Despite help, hoarder still battling demons

A year ago, Las Vegas City Councilman Stavros Anthony read about Kenneth Epstein in the Review-Journal and went to the man’s home in Sun City Summerlin.

Anthony can still recall the smell that wafted out of the duplex at 9517 Gold Bank Drive when Epstein opened the door.

Inside, the councilman, a former police officer, saw the worst case of hoarding ever seen in the Las Vegas Valley, the lowest standard by which future hoarders will be judged.

Stuff was piled up so high that Epstein had left only a space 12 to 15 inches high allowing him to move across the house by crawling. Dead cats and rotten food contributed to the foul smell.

“I can still smell it; it was that bad.The visuals, I’ll never forget,” said the Ward 4 councilman who represents the area.

Anthony and other city officials, responding to my Sept. 29 column, took actions the neighbors had sought for years. Officials declared the house a health nuisance and cleaned it up, working with Epstein, allowing him to save what he considered treasures. Fifty-five cats were found in the 1,300-square-foot duplex, some dead, some alive, some so sick they were euthanized.

In October, Epstein was arrested for his own protection after a gun was located in the home. In November, he pleaded guilty to five misdemeanors. An animal cruelty charge was dismissed.

His plea memo outlined all the things he had to do unless he wanted to go to jail, but the goal was less to punish him than to get him help for his mental disorder, the compulsion to hoard.

Epstein received a suspended sentence from Las Vegas Municipal Judge Bert Brown after pleading no contest to failing to register his gun, failing to have a cat fancier’s license in order to have more than three cats in the city, violating the fire code and two counts of public nuisance.

Today, the house stands empty. The neighborhood has returned to its peaceful existence, catering to senior citizens. Robert Michael, who first contacted me, said the neighbors feel safe again, pleased that a hoarder is not going through their garbage and taking things home.

Epstein, 56, has had mixed success.

He started therapy on a voluntary basis, first in a facility where he lived with others.

After he left the facility, he was living alone in an apartment until around June, when he was evicted for hoarding, according to Anthony. “He was hoarding, pretty bad. It was floor to ceiling. Then he met a couple and he moved into a house with them for the last few months, and apparently everything is fine. He’s not hoarding.”

However, the city received information he had stopped going to therapy after six or seven months.

“He says he’s been going but can’t give us details of where he is going,” Anthony said.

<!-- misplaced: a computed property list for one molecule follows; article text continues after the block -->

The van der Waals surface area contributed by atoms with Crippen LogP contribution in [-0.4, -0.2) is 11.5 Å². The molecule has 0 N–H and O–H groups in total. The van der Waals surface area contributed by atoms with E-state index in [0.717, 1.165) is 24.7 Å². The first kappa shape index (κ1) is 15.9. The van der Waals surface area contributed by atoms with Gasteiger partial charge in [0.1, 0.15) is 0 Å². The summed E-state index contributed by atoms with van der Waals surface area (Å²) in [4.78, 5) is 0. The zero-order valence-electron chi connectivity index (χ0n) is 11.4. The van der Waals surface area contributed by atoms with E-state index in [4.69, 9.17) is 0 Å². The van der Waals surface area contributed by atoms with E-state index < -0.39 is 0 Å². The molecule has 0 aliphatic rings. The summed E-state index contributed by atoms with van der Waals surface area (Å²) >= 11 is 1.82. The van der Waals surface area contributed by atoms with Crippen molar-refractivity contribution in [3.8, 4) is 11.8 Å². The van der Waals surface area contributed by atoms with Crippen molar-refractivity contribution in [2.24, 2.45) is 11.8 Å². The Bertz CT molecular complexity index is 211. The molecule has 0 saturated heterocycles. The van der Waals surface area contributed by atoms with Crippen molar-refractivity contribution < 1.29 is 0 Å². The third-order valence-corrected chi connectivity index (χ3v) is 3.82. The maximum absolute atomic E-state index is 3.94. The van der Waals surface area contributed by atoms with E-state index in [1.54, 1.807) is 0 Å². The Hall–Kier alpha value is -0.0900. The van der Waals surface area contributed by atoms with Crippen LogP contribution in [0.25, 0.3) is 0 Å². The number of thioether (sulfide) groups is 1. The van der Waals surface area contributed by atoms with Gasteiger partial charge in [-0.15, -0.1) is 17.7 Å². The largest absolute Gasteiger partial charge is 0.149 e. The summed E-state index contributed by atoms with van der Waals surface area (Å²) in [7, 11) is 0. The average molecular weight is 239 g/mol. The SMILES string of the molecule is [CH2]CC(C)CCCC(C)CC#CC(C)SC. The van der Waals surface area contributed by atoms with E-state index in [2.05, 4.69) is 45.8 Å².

He got a cat, even though Brown had ordered he not have any pets without the judge’s permission. The judge also required that he not hoard and insisted he go to therapy.

Anthony said it’s likely Epstein will appear in court in a few weeks to sort it out and to see what the judge wants to do. The suspended sentence was for 358 days, supposedly the incentive for him to follow the court order.

“We are going to try to get him back on track,” Anthony said. “He is not hoarding now and his attorney is working with us.”

Epstein’s attorney, Kristina Wildeveld, refused to return repeated calls last week, after initially saying Epstein was doing fine when she spoke with him three months previously.

He hasn’t paid the $123,925 he owes the city for cleaning up the filthy home filled with 44 tons of stuff including two dishwashers, two stoves and six refrigerators.

Anthony doubts the city will get repaid the cleaning costs unless the house is sold. Will the city foreclose? The councilman doubts that. “There’s no reason now to put the strong arm on Mr. Epstein.”

Liens have been filed by the City of Las Vegas, the Sun City Summerlin Community Association, the Eagle Valley Drive Homeowners Association and the Las Vegas Valley Water District.

“From what I can see, when he’s by himself, he falls back into this hoarding. It seems like when he’s with someone, he kind of does OK,” Anthony said. “It helps that he’s with someone else who won’t tolerate that type of situation.”

Epstein’s problem in Sun City Summerlin escalated after his mother died. His family said he has hoarded for about 30 years.

“My goal was to get him therapy,” Anthony said. “I knew going in that getting him help was going to be difficult, but we were going to try anyway. He tried, but for some reason he went back to hoarding.”

Epstein slipped up, but he’s apparently trying again. He can’t be written off as one of those hoarders who can’t stop. He’s not a failure at this point.

Maybe there’s hope for him after all. Or maybe he’ll battle his demons from a jail cell.

Jane Ann Morrison’s column appears Monday, Thursday and Saturday. Email her at or call 702-383-0275.

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